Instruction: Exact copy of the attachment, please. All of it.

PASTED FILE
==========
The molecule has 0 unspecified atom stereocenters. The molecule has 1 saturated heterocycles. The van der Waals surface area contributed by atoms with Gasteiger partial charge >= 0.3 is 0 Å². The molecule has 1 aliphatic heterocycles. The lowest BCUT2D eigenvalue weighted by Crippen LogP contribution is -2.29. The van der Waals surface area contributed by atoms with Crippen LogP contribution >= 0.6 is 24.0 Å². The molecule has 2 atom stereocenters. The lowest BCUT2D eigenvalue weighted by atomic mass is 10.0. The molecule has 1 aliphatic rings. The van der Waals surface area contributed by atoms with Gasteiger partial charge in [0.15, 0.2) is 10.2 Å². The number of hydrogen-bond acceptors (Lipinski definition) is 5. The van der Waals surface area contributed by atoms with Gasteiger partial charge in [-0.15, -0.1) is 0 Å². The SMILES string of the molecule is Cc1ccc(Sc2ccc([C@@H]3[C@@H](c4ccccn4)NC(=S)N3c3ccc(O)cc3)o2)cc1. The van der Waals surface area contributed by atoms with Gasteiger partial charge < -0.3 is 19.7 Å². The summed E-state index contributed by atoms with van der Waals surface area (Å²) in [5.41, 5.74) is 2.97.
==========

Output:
The molecule has 0 unspecified atom stereocenters. The molecule has 1 saturated heterocycles. The van der Waals surface area contributed by atoms with Gasteiger partial charge >= 0.3 is 0 Å². The molecule has 1 aliphatic heterocycles. The lowest BCUT2D eigenvalue weighted by Crippen LogP contribution is -2.29. The van der Waals surface area contributed by atoms with Crippen LogP contribution >= 0.6 is 24.0 Å². The molecule has 2 atom stereocenters. The lowest BCUT2D eigenvalue weighted by atomic mass is 10.0. The molecule has 1 aliphatic rings. The van der Waals surface area contributed by atoms with Gasteiger partial charge in [0.15, 0.2) is 10.2 Å². The number of hydrogen-bond acceptors (Lipinski definition) is 5. The van der Waals surface area contributed by atoms with Gasteiger partial charge in [-0.15, -0.1) is 0 Å². The SMILES string of the molecule is Cc1ccc(Sc2ccc([C@@H]3[C@@H](c4ccccn4)NC(=S)N3c3ccc(O)cc3)o2)cc1. The van der Waals surface area contributed by atoms with Gasteiger partial charge < -0.3 is 19.7 Å². The summed E-state index contributed by atoms with van der Waals surface area (Å²) in [5.41, 5.74) is 2.97.